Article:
The deep freeze is to blame for at least an estimated 13 deaths so far - almost all of them from traffic accidents. A man in Wisconsin died of hypothermia, while an elderly woman with Alzheimer's disease was found dead in the snow about 100 yards away from her home in New York state after wandering out.
PJM Interconnection, who operates the power grid supplying energy to more than 61 million people in parts of the Mid-Atlantic, Midwest and South, has asked users to conserve electricity Tuesday because of the cold, especially in the morning and late afternoon.
Matthew Walker, 55 of Alorton, Ill., prays before eating lunch Monday, Jan. 6, 2014, inside the Continuum of Life Care Center in East St. Louis, Ill. Walker was thankful for the warm place to stay stating, 'There's heat but not enough, where I normally stay. Can't survive unless we have some help.'
Travis Goodrich digs out his car on Monday, Jan. 6, 2014, after the wintery blast the Wabash Valley received on Sunday in Terre Haute, Ind.
John Powell, of Woodstock, Va., passes the time while escaping the cold on Monday Jan. 6, 2014, at the First Presbyterian Church in Harrisonburg, Va.
Recovery will be the focus in several Midwestern states Tuesday, since the subzero cold followed inches of snow and high winds that made traveling treacherous - especially on interstates in Indiana and Illinois - and was being blamed for numerous deaths in Michigan, Illinois, Indiana and Ohio.
Illinois Gov. Pat Quinn and Indiana Gov. Mike Pence issued disaster declarations, paving the way to request federal aid.
More than 30,000 customers in Indiana were without power late Monday night. Utility crews worked to restore electricity as temperatures plunged into the negative teens, but officials cautioned some people could be in the cold and dark for days.
'My kids are ready to go home, and I'm ready too,' said 41-year-old Timolyn Johnson-Fitzgerald, of Indianapolis, who faced a second night sleeping on cots at a Red Cross shelter with her three children, ages 11, 15, and 18.
Bob Oravec, a meteorologist at the Weather Prediction Center in College Park, Md., said the blast of frigid air raised concerns that roads wet from melted snow would freeze over.
'In Maryland, we lost a lot of the snowpack and a lot of water is draining off, and the temperatures are dropping fast,' Oravec said.
Monday's subzero temperatures broke records in Chicago, which set a record for the date at minus 16, and Fort Wayne, Ind., where the mercury fell to 13 below.
Records also fell in Oklahoma and Texas, and wind chills across the region were 40 below and colder. Officials in states like Indiana already struggling with high winds and more than a foot of snow urged residents to stay home if they could.
'The cold is the real killer here,' Indianapolis Mayor Greg Ballard said on Monday as he asked schools and businesses to remain closed another day. 'In 10 minutes you could be dead without the proper clothes.'
In Minnesota, officials took the rare step of closing all of the state's public schools on Monday - the first time in 17 years. Schools across Chicago, Milwaukee and St Louis were also closed, while officials in Washington D.C. and as far south as Atlanta have announced school closures for Tuesday.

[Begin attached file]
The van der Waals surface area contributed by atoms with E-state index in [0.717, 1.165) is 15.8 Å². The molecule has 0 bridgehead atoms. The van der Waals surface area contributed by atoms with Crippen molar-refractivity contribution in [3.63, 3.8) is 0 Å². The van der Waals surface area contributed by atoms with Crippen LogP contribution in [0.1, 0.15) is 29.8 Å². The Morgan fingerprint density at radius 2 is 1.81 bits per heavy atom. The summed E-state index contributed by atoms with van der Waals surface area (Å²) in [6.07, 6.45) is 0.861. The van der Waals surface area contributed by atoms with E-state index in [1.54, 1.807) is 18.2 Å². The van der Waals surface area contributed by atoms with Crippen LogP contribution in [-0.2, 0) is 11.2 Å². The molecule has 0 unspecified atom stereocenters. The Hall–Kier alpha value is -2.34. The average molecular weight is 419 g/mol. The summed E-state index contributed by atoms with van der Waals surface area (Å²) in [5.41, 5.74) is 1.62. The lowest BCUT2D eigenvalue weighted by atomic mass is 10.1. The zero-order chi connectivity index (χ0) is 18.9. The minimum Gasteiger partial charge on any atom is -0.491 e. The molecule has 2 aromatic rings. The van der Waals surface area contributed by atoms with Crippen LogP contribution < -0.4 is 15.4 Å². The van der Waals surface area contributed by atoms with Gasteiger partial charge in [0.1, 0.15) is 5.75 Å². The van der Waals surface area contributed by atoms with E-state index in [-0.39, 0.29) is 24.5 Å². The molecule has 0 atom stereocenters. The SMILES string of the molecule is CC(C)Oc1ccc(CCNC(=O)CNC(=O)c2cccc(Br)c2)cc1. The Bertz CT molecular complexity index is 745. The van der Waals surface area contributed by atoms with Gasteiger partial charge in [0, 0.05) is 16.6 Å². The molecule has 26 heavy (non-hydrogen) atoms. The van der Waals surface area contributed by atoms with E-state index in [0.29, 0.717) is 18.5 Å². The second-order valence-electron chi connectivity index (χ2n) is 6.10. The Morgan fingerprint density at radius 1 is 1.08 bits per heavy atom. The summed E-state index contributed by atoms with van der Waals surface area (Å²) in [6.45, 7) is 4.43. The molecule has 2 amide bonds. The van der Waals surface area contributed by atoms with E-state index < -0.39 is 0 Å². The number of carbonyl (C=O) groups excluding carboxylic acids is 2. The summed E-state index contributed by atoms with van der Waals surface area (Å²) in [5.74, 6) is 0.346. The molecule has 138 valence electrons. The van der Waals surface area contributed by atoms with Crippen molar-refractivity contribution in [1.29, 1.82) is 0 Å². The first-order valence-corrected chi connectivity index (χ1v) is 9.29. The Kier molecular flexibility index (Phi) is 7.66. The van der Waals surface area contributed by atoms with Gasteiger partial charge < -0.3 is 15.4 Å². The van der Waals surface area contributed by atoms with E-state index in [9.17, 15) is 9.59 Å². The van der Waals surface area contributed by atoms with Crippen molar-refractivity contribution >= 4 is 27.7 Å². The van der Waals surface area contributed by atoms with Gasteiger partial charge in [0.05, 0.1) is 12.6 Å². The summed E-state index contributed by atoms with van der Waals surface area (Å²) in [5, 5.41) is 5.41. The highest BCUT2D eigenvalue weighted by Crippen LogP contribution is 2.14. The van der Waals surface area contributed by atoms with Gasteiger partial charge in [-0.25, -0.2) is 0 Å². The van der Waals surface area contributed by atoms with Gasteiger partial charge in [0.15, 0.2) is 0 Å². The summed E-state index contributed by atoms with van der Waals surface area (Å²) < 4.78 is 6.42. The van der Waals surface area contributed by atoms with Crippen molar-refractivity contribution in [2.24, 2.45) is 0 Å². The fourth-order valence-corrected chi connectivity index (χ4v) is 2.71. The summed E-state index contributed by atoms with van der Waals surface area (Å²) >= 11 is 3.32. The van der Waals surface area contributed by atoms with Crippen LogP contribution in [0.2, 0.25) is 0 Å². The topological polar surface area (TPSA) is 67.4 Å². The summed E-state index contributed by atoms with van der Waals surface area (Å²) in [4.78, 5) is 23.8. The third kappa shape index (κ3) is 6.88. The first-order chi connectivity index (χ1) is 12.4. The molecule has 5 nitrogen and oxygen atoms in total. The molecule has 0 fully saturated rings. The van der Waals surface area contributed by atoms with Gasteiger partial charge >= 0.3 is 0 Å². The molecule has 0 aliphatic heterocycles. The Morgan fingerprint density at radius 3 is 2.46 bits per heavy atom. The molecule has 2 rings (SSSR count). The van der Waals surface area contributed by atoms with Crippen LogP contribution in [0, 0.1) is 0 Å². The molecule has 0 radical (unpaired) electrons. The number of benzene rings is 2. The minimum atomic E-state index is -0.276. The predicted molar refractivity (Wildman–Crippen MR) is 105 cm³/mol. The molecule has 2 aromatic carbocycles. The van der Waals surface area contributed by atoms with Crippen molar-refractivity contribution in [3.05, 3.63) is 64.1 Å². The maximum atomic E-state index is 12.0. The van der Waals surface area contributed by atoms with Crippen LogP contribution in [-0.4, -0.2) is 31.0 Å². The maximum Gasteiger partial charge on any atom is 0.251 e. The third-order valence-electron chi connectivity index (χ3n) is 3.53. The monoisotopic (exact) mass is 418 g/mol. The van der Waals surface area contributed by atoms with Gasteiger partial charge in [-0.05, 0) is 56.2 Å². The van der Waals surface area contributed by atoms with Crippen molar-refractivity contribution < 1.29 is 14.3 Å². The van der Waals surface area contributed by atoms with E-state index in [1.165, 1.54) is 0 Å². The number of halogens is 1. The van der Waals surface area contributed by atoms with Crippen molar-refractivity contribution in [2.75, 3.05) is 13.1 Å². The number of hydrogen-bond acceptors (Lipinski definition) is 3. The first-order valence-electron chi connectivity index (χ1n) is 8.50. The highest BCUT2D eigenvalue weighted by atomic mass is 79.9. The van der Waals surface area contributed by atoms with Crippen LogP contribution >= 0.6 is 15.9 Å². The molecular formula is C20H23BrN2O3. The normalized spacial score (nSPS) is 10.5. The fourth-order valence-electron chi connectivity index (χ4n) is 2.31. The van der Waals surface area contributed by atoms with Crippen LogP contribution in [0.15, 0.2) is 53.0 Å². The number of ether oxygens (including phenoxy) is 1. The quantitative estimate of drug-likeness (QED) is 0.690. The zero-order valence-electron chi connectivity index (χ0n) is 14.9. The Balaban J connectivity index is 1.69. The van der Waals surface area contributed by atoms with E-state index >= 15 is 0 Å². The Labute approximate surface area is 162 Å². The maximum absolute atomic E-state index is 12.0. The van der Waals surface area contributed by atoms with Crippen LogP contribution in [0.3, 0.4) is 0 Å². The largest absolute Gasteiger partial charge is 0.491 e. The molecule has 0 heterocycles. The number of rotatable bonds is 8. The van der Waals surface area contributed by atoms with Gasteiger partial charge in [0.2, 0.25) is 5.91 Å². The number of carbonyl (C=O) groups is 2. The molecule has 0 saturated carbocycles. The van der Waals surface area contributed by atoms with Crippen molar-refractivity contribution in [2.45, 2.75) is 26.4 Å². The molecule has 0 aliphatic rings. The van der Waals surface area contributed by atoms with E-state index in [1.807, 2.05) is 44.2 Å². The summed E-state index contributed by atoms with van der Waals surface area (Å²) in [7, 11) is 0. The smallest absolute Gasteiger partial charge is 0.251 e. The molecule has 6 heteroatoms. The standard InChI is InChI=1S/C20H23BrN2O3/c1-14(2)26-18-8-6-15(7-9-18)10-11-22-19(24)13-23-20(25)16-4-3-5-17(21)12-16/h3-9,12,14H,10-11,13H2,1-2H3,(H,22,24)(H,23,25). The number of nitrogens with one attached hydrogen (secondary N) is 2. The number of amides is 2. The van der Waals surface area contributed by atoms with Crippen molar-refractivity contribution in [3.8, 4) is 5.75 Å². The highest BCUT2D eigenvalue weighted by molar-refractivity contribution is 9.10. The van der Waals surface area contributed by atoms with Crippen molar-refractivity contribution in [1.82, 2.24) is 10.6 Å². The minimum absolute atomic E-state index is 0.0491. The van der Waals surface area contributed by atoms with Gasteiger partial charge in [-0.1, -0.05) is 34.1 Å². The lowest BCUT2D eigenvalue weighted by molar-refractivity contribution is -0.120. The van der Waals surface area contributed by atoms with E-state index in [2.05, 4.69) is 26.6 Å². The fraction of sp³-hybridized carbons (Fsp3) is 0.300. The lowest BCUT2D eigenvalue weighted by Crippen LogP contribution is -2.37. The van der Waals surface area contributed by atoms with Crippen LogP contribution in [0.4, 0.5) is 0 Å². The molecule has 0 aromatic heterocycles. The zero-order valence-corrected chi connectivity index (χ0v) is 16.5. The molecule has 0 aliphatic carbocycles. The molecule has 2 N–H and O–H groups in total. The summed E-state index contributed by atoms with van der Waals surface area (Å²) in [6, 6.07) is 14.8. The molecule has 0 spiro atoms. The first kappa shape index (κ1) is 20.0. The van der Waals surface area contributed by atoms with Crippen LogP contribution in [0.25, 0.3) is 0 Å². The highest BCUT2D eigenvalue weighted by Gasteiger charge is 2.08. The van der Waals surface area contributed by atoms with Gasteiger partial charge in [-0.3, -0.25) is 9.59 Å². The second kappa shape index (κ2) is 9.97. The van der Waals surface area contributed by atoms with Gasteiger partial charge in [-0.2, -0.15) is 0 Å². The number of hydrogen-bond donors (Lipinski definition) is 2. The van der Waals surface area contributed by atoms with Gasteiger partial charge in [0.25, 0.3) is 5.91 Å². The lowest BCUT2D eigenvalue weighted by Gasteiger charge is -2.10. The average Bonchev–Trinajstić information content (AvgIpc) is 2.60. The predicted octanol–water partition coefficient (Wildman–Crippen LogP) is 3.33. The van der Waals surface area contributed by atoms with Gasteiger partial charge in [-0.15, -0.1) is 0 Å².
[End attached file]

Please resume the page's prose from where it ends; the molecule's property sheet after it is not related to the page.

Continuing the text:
The Chicago Skyline sits as a backdrop as fog drifts across Monroe Harbor with temperatures well below zero and wind chills expected to reach 40 to 50 below as the whirlpool of frigid, dense air known as the 'Polar Vortex' descended onto much of the U.S. on Monday
Wreck: A semi truck sits in the ditch on the eastbound side of I-74 west of St. Joseph, Illinois, on Monday amid sub zero temperatures and blowing snow
Many motorists experienced difficulties getting their cars started due to the weather
How does a polar vortex occur? A chart outlines the cause of the weather front
On Monday the winds made it feel like 55 below zero in International Falls, Minn., and parts of the Midwest accustomed to temperatures that are cold - albeit seldom this cold. But even the coal fields of Virginia and West Virginia, the wind chill was negative 35.
Every major weather-reporting station in Minnesota, North Dakota and Wisconsin reported temperatures below zero at 11 a.m. on Monday, and South Dakota would have joined them if not for the reading of 1 at Rapid City.
The coldest temperature reported in a 24-hour period through Monday was -36 degrees at Crane Lake, Minn. The warmest: 84 at Hollywood and Punta Gorda, Fla.
On Monday morning, Nashville was 40 degrees colder than Albany, New York. Memphis, Tennessee, was 20 degrees colder than Anchorage, Alaska. And Atlanta was colder than Moscow - either Russia or Idaho.
In the Great Lakes region, temperatures hovered in the negative 20s - before wind chill, which dropped temps to the negative 50s, making it very dangerous to go outside.
Meteorologists have warned about 'dangerous, life-threatening winds', that can inflict frostbite on exposed skin in just 10 minutes.
Temperatures are so cold across the Midwest that antifreeze in residents' cars could freeze, the National Journal pointed out. The popular brand freezes at 34 degrees - and the coldest temperature on Monday afternoon was minus 35 in Crane Lake, Minnesota.
'Skin freezes in just five minutes with a wind chill of minus 50,' said HLN meteorologist Bob Van Dillen as wind chills are putting temperatures in northern Minnesota at 60 below zero.